By David Gruzman, on December 10th, 2014

ImpalaToGo announcement

During my work in I saw repeating problem our customers face. The problem is how to get efficient SQL on big data in the cloud.

Lets see a typical case.

First case – daily logs of some nature arrived and stored in the S3. There is a need to do . . . → Read More: ImpalaToGo announcement

By Constantine Peresypkin, on October 2nd, 2012

Network virtualization for the Cloud: Open vSwitch study

In face of the current reality of ten thousand node data-centers and all the BigData jazz it seems like the network guys were slightly forgotten. We have enough hardware virtualization solutions but until now the network was left on the outskirts of the cloud hype. Let’s see what we can use right now and . . . → Read More: Network virtualization for the Cloud: Open vSwitch study

By Camuel Gilyadov, on September 24th, 2012

What does BigData mean?

The full deck available at Continue reading What does BigData mean?

By Camuel Gilyadov, on July 7th, 2012

Start-Up Chile

I’ve been frequently asked about my experiences in Start-Up Chile program. For the past half year that I’ve been participating in the program I could say that it was interesting and fulfilling experience.

On top of provided seed capital you get a supporting framework of mentors and fellow startupists. You can literally “feel” the surrounding  entrepreneurial spirit. And . . . → Read More: Start-Up Chile

By Camuel Gilyadov, on March 1st, 2012

Apache Hadoop over OpenStack Swift

This is a post by Constantine Peresypkin and David Gruzman. Lately we were working on integrating Hadoop with OpenStack Swift. Hadoop doesn’t need an introduction neither does OpenStack. Swift is an object-storage system and the technology behind RackSpace cloud-files (and quite a few others like Korea Telecom object storage, Internap and etc…) Before we go . . . → Read More: Apache Hadoop over OpenStack Swift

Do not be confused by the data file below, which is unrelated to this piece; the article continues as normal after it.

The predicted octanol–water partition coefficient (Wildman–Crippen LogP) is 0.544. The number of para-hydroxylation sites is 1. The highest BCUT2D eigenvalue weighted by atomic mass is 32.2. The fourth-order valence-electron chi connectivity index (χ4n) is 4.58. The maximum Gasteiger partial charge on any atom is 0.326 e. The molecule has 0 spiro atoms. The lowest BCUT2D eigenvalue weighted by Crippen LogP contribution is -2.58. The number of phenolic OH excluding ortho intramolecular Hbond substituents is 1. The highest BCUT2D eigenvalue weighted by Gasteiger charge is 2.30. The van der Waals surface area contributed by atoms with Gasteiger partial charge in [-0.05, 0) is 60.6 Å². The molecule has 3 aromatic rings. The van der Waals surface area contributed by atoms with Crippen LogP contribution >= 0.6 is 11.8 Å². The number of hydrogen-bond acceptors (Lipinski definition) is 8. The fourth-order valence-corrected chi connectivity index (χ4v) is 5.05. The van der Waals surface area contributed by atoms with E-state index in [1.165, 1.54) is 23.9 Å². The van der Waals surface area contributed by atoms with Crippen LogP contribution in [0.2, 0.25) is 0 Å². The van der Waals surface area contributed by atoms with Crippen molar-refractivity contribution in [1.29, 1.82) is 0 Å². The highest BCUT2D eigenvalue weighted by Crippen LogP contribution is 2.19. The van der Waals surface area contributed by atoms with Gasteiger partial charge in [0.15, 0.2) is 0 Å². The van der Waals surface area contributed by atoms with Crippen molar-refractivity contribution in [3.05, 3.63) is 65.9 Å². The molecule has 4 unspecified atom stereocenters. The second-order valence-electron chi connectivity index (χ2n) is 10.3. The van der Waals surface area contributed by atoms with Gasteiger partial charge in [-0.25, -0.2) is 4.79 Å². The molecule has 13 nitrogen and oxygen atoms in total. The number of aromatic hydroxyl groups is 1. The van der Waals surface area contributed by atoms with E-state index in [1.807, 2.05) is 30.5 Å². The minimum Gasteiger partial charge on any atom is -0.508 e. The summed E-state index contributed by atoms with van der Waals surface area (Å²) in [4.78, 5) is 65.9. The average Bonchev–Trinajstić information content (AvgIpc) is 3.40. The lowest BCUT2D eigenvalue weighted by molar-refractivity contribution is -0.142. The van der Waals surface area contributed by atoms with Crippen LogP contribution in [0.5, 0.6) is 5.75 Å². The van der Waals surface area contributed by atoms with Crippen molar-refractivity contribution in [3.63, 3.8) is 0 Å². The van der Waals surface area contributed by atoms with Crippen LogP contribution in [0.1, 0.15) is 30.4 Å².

By Camuel Gilyadov, on February 11th, 2012

Futility of "tooling" a proprietary cloud.

I’v been pitched by a lot of entrepreneurs trying to make a better-than-original “tooling” for a proprietary cloud, particularly for AWS. Ain’t the attempt futile from the beginning? Amazon is smart, innovative and working hard to make its cloud offering comprehensive and has much larger arsenal to overdo anyone who dare to compete on their own turf. . . . → Read More: Futility of “tooling” a proprietary cloud.

By Camuel Gilyadov, on January 17th, 2011

Upcoming hardware renaissance era: part #2.

Some examples of upcoming hardware renaissance era:

1. Virtually all server vendors are pitching modularized data centers by now. MDC are boxes resembling shipping containers accommodating complete vritualized data-center inside. With MDC one just connects power, network and chilled water and gets access to the cloud in the box. Most MDC are good to . . . → Read More: Upcoming hardware renaissance era: part #2.

By Camuel Gilyadov, on November 17th, 2010

Emerging Proprietary Hardware Renaissance

INTRO I cannot count number of times I heard that cloud computing means innovation stagnation in the proprietary hardware business and that with cloud computing, hardware doesn’t matter anymore and will succumb sooner or later into boring razor-thin-margins oligopolistic commodity industry.

GAME OVER FOR FAT MARGINS IN PROPRIETARY HARDWARE? Why folks think like that? . . . → Read More: Emerging Proprietary Hardware Renaissance

By Camuel Gilyadov, on October 17th, 2010

Two Envelopes Problem: Am I just dumb?

It seems the recent craze about statistician being a profession of choice in the future gains steam. In future where we will be surrounded by quality BigData, capable computers and bug-free open source software including OpenDremel. Well the last one I made up… but the rest seems to be the current situation. Acknowledging this . . . → Read More: Two Envelopes Problem: Am I just dumb?

By Camuel Gilyadov, on October 11th, 2010

How scalable is linux kernel on 48-core machine?

According to this excellent and comprehensive research with some kernel hacking ~x33 speedup (compared to single core) is possible. For example PostgreSQL running on 48 cores gives ~x4  out of the box and after kernel/postgreSQL patches are applied it grows to ~x33. Assuming IO can keep up of course.

By Camuel Gilyadov, on October 1st, 2010

The story behind this blog

Continue reading The story behind this blog